CSA in crisis ... Nathi Mthethwa may step in after Members Council go back on their word
JOHANNESBURG - Cricket South Africa was thrown into further crisis on Saturday when its Members Council - the most powerful decision making body in the organisation - failed to get the requisite majority to allow a constitutional change that would lead to a new administrative structure.
At a special general meeting, on Saturday, the 14-person member council, made up of the provincial presidents, didn’t agree by a sufficient majority to pass the necessary amendments to its Memorandum of Incorporation.
That decision following a secret vote, came despite the Council having agreed with Sports Minister Nathi Mthethwa and the Interim Board he appointed last year, that the changes could be made.
Ostensibly those changes relate to the composition of the board of directors, with changes set to ensure that the majority of the Board would be made up of independent directors, while the chairman would also come from the ranks of the independents.
The meeting ended abruptly after the votes were announced, with the Interim Board immediately going into a meeting with Mthethwa.
A majority of 75% of the Members Council needed to vote in favour of amending the MoI, but only 43% - six members did, five voted against and extraordinarily, given the importance of what was being decided, there were three presidents who abstained
A week ago, the Members Council had informed Mthethwa that it had agreed to make the necessary changes. Mthethwa had even congratulated CSA, a sentiment he repeated on Saturday before voting had taken place.
The meeting itself started nearly 30 minutes late, with Donovan May, the president of Eastern Province cricket - who is understood to be one of the leaders of the group on the Council that wants to retain the status quo - saying the meeting couldn’t proceed until a full quorum was present.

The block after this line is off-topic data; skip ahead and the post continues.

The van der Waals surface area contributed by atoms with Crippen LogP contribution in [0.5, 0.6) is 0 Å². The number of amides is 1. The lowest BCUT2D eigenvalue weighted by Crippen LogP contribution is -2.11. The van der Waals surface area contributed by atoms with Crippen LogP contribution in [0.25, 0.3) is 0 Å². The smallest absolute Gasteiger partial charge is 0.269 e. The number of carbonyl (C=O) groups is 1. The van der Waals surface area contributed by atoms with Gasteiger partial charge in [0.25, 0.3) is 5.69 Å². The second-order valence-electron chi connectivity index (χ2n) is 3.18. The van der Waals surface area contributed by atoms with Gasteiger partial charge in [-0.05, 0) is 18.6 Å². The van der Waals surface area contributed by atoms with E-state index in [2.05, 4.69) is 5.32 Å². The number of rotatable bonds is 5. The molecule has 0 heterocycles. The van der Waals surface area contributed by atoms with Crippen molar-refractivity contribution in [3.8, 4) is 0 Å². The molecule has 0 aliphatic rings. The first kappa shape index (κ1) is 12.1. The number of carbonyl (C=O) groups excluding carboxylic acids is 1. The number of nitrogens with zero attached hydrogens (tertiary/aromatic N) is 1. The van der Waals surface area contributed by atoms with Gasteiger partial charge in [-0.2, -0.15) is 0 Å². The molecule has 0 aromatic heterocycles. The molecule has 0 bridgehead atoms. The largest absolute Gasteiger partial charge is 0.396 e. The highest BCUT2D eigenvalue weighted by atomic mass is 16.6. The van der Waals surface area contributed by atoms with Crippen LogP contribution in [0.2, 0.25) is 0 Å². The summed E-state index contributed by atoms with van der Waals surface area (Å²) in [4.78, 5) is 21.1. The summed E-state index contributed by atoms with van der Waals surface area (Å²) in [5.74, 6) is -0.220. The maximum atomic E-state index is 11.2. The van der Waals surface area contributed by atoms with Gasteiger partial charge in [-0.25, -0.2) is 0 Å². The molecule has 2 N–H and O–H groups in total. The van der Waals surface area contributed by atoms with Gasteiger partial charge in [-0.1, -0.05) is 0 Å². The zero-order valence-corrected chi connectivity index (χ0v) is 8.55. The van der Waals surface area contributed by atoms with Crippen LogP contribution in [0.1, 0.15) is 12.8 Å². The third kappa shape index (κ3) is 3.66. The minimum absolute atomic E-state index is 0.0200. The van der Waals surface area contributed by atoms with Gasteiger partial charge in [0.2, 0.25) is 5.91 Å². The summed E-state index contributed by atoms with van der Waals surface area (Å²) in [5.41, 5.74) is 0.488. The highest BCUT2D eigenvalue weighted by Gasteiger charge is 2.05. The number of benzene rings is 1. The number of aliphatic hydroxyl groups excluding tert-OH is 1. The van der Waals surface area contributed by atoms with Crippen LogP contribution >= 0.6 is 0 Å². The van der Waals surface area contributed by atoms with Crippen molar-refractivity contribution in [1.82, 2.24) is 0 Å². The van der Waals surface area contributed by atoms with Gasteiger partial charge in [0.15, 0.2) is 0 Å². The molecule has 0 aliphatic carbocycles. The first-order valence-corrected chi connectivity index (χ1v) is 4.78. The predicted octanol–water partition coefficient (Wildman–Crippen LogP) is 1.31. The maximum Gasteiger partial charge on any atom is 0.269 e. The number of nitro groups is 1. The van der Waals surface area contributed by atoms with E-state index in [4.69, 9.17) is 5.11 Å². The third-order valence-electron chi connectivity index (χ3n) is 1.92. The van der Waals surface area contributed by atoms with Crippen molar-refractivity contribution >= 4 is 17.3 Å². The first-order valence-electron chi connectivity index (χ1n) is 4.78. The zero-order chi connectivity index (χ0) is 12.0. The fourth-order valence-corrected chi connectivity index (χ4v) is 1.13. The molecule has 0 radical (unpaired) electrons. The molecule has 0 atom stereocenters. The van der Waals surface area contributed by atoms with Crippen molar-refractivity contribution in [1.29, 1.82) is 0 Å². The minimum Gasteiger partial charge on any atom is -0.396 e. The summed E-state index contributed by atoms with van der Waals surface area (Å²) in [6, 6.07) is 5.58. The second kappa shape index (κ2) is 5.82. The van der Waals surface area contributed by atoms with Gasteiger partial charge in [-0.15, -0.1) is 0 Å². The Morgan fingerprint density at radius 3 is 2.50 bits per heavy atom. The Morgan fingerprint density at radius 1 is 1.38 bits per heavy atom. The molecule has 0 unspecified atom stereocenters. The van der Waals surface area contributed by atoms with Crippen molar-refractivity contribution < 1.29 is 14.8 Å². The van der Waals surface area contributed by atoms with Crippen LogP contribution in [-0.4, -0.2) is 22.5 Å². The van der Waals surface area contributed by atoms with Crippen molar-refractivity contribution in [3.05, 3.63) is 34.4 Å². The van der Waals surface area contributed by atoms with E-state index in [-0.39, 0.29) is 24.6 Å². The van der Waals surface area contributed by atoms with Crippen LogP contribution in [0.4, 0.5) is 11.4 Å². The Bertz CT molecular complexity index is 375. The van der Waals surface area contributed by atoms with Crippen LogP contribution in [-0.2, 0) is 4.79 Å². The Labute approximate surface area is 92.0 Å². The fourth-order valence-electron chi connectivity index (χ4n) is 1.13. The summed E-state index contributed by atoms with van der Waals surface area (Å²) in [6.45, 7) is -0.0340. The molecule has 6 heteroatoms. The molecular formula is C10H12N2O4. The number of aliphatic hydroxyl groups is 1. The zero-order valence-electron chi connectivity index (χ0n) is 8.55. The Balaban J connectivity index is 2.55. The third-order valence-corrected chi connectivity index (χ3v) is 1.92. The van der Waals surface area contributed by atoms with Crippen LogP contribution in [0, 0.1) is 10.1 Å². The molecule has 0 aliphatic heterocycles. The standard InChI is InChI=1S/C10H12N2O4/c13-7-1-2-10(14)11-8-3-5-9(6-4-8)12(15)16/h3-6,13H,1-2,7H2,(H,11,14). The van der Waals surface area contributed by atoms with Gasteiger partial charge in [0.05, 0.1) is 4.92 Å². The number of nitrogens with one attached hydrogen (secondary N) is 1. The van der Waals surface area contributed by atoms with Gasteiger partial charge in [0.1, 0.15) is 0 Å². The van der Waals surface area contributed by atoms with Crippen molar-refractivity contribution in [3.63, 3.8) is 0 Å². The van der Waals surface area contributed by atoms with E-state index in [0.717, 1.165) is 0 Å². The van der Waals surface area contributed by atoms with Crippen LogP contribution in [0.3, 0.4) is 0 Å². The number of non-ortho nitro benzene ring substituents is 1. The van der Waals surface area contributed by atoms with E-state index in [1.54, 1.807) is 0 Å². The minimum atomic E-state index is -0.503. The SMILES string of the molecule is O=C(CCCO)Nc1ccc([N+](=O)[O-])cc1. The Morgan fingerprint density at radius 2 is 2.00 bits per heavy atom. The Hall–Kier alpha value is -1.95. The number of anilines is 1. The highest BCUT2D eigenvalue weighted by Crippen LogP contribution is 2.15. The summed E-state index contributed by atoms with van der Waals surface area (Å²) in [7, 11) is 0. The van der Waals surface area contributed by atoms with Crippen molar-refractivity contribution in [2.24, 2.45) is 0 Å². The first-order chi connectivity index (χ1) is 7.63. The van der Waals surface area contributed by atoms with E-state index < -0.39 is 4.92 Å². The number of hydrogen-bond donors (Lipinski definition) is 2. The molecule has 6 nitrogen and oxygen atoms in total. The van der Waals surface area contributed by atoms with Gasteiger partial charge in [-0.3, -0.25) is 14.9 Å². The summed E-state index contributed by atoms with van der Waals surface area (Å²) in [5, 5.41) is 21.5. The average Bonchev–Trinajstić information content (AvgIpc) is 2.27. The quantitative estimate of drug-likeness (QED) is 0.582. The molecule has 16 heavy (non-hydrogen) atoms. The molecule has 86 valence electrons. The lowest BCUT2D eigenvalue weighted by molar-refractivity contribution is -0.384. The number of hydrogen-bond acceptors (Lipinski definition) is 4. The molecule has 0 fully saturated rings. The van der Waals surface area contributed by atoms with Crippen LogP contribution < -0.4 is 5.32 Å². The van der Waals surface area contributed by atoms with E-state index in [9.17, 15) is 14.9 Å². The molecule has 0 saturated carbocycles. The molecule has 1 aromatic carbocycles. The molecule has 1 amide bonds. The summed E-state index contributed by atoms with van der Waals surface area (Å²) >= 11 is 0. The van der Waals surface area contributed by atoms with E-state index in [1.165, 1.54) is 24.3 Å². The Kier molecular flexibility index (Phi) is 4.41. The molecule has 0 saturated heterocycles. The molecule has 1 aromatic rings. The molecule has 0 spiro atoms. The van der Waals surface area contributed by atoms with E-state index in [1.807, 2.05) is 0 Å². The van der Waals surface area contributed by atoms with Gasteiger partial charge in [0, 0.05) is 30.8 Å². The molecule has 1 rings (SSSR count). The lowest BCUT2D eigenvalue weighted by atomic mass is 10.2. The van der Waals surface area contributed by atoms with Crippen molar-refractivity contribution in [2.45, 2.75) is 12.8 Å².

The acting president of Northern Cape cricket Gibson Molale was late to arrive at the virtual meeting.
Then following speeches by Mthethwa and Stavros Nicaloau, the chairman of the Interim Board, the president of the SA Sports Commission and Olympic Committee, Barry Hendricks was allowed to read a letter - despite it having earlier been stated that he was only there as an observer - in which he called on CSA to first inform Sascoc before any changes to the MoI could be made.
Hendricks was then admonished by Mthethwa, who said that Sascoc had had its opportunity to step in at CSA and failed to take it and that it was now too late. “This is extremely abnormal. Sascoc failed to deal with this,” Mthethwa said. “Under normal circumstances this thing should have been dealt with by Sascoc. But this is now where we are with this matter and we have gone a long way, we have done everything, we cannot go back now.”
Before the vote took place, May asked that it be kept a secret, getting support from Daniel Govender (KZN), John Mogodi (Limpopo), Gibson Molale (NC) and Simphiwe Ndzundzu (Border).
After the meeting wrapped up, the Interim Board met with Mthethwa, to go over what had taken place. Mthethwa will take a couple of days to apply his mind to the outcome of Saturday’s meeting with an announcement expected from his office early next week.
Mthethwa, in terms of the powers at his disposal - through the National Sports and Recreation Act of 1998 - he can remove recognition from Cricket SA as the main authority that runs the sport in this country, taking away its right to award national colours.
Rihan Richards, the chairman of the Members Council said he was unsure how the process would unfold following the meeting.